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Shallow Subsurface Detection of Buried, Weathered Hydrocarbons

Kirstie L. Haynie and Shuhab Khan
University of Houston, Department of Earth and Atmospheric Sciences

Weathered hydrocarbons, commonly emulsified or in the form of tar balls, wash ashore along beaches due to natural oil seepages or offshore oil spills. They remain buried in the sand until a hurricane or storm exposes them; therefore it is important to understand the progression and extent of these hydrocarbons. Elmer’s Island, Louisiana, a site known for having large amounts of oil washed ashore from the 2010 BP Deepwater Horizon oil spill, was selected for a geophysical survey to detect the presence of buried, weathered hydrocarbons. Ground penetrating radar surveys, using 200 MHz and 400 MHz antennae, were conducted at the site along several traverses. The 400 MHz data show two distinct anomalous zones with strong positive amplitudes. An electromagnetic profiler, operated along the same lines, displays rows of oval shaped anomalies in conductivity contour maps. The two anomalous zones observed in the ground penetrating radar data correspond with anomalies displayed on these maps. Field observations confirmed the existence of contaminated sand buried at the survey site in distinct layers. This contaminated sand enclosed small aggregates of weathered hydrocarbons, which may be associated to the oval shape of anomalies. To test whether these shallow subsurface features can be mapped by airborne remote sensing, NASA’s Uninhabited Aerial Vehicle Synthetic Aperture Radar imagery will be processed to detect shallow subsurface features. These images and the data collected at the survey site will be correlated to map the extent of buried hydrocarbons along shorelines and to understand the movement of weathered hydrocarbons in these environments.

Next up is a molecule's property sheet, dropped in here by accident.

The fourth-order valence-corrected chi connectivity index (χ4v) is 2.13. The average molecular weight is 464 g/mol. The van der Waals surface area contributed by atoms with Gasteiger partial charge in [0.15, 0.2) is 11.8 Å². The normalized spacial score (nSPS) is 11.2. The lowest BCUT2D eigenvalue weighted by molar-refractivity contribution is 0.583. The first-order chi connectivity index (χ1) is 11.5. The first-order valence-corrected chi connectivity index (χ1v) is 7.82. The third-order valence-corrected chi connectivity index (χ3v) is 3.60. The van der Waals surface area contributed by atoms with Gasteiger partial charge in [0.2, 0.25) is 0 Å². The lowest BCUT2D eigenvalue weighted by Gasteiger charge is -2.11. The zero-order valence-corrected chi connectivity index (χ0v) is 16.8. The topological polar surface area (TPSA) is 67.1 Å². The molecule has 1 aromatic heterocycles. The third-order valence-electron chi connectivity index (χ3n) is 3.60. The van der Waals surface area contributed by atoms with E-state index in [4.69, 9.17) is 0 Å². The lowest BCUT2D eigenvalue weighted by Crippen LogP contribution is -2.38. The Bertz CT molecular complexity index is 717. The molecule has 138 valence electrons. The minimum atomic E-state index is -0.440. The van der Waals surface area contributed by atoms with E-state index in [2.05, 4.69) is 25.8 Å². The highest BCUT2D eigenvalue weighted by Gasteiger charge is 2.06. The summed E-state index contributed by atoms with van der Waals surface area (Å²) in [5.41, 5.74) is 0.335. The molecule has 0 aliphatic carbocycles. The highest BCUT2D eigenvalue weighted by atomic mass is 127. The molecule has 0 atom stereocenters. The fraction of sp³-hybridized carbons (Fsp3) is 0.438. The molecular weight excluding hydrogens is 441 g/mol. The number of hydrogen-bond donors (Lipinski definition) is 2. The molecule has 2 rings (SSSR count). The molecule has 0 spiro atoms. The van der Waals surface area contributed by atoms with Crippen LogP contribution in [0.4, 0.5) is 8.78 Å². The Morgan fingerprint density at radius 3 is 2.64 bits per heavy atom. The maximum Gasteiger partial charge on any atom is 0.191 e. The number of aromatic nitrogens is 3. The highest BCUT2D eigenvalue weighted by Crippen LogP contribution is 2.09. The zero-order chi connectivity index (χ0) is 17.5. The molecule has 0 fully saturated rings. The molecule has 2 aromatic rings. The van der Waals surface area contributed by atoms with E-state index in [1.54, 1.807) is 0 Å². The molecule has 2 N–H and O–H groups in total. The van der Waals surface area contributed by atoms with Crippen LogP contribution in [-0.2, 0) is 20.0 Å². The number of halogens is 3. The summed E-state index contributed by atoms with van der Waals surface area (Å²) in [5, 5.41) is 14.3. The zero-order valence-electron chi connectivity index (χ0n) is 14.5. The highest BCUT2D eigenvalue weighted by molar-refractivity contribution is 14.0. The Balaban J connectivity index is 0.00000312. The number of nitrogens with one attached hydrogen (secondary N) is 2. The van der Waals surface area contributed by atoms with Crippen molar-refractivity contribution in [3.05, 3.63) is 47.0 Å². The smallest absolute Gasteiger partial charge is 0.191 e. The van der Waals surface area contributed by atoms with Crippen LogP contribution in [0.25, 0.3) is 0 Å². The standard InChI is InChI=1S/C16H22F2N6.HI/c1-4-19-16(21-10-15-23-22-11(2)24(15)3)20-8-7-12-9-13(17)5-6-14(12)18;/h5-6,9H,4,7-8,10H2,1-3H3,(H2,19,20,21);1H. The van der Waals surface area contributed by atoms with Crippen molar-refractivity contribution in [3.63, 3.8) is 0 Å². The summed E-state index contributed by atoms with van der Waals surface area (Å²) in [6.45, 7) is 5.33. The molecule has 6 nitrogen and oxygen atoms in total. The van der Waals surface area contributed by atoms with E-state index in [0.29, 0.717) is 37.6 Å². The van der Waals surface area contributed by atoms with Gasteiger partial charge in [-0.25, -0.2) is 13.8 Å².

AAPG Search and Discovery Article #90182©2013 AAPG/SEG Student Expo, Houston, Texas, September 16-17, 2013